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Old 18th November 2011, 21:10   #31
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Quote:
Originally Posted by samyakmodi
we all are ready to do it all, but not ready to accept if the same is done to us OR our family members. and please don't give me a guilt trip of family's safety and all. one should think about all this BEFORE spending the money OR taking the loan.

i might be going a bit too off topic here - but i'll say it again - if you can't afford it, don't think of buying it. buy it only when you are sure you can afford it.
Completely agree with your views. Here in US also, banks are ALLOWED to repossess the car if borrower has not made payments for more than 3 months. Even they have show running on TV called Operation Ripo to make people aware that if they don't pay the car loans, they will be repossessed.
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Old 18th November 2011, 21:17   #32
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Default Re: Finance companies cannot forcibly take possession of loan-default vehicles

Respect for the law is essential and taking it into one's own hands repugnant for sure, but what Yeldo has said makes perfect sense to me. One of my ex-bosses used to recount how he had, as a newly recruited Management trainee, gone to repossess a BMW belonging to a once-hugely-successful Bollywood star of the 80s and 90s. He was first asked to call the gent, and if no response received, go to the star's home in person, with a suitably threatening-looking escort in tow, to get the vehicle back.

He recounted that the star in question was very polite, did not offer any resistance and quietly went along with the process so that no force needed to be used at all. I can only imagine this to be an exception to the norm because- admit it- as a country we possess probably a higher sense of entitlement and righteous indignation (ESPECIALLY when not warranted ) than any other in the world!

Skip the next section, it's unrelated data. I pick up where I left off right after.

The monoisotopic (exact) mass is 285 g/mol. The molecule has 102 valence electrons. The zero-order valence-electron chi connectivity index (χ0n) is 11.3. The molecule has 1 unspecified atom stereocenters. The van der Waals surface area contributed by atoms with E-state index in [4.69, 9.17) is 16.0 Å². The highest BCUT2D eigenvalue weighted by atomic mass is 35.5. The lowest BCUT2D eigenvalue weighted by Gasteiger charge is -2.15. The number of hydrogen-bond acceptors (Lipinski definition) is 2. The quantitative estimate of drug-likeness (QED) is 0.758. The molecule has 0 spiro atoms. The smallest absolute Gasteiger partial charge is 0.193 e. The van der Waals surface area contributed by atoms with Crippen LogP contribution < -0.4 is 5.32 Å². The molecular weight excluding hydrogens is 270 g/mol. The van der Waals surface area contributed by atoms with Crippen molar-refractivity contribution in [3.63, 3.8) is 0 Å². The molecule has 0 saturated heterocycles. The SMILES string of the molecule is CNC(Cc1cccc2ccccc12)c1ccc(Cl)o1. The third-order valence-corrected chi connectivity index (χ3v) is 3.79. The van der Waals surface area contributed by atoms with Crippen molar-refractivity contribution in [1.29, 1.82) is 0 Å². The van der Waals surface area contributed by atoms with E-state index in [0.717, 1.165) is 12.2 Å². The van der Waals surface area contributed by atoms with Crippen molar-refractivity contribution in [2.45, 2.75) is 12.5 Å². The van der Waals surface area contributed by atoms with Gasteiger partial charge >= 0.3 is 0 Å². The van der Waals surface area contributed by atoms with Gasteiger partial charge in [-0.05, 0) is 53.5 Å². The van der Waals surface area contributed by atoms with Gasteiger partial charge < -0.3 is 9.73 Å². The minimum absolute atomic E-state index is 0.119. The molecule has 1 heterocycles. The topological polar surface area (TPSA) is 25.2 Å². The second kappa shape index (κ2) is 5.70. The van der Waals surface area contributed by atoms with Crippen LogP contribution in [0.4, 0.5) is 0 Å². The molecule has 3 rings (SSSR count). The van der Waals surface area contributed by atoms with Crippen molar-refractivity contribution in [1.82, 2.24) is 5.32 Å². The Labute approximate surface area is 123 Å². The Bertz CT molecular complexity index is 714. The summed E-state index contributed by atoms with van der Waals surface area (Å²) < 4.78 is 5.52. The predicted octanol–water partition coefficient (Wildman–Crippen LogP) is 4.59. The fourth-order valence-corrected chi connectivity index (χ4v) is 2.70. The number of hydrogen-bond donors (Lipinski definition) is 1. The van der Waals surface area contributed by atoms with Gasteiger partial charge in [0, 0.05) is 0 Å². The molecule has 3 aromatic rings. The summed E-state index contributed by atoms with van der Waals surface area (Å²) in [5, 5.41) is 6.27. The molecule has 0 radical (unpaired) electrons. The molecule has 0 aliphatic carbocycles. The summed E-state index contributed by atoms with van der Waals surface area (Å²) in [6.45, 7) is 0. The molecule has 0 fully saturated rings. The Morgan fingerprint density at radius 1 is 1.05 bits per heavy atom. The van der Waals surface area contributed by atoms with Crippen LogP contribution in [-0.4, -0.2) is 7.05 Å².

It's a tough call- overall I agree with the courts, because I have had a bank's collection agents land at my doorstep to recover a sizeable debt a past tenant had left behind and believe me it ain't a pleasant feeling! But one feels for the lenders as well- perhaps if India didn't have such a dysfunctional legal system, they wouldn't have to resort to whatever tactics they use these days!
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Old 18th November 2011, 21:18   #33
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Default Re: Finance companies cannot forcibly take possession of loan-default vehicles

All I can say that private banks must be more stringent in giving loans like the nationalised ones , and not chase unrealistic profits which sometimes ends up in bad loans . The general rules must be the same for all banks and must be strictly followed so u do not end up giving a loan with a emi of 7500 for someone who earns 10000 . If private banks stop being greedy and people stop being unrealistically greedy things would sure be better .
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Old 18th November 2011, 21:31   #34
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Default Re: Finance companies cannot forcibly take possession of loan-default vehicles

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Originally Posted by hvs View Post
Just tell me why only private banks indulge in such practices...And do they lead the market...NO. Its still the nationalized banks who go by the book, not only while recovering but also while lending...
Tell me how many have gone bankrupt..
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The Private Banks run this as a focused business and profit center. For the PSU Banks it is just another product in their basket. For operational convenience the Pvt Players are focused in Tier 1 & Tier 2 Cities The business model of the Pvt Players is far more robust. Why PSU Banks are not repossessing is pure due to inefficiencies not because they are more human. The PSU banking system still need major equity infusion to meet Basel II norms.
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I wonder why bank is not ready to reschedule & regularize your loan.
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There are very strict guidelines from RBI on rescheduling of loans. Non Performing Assets (NPA's) does not do any good for anyone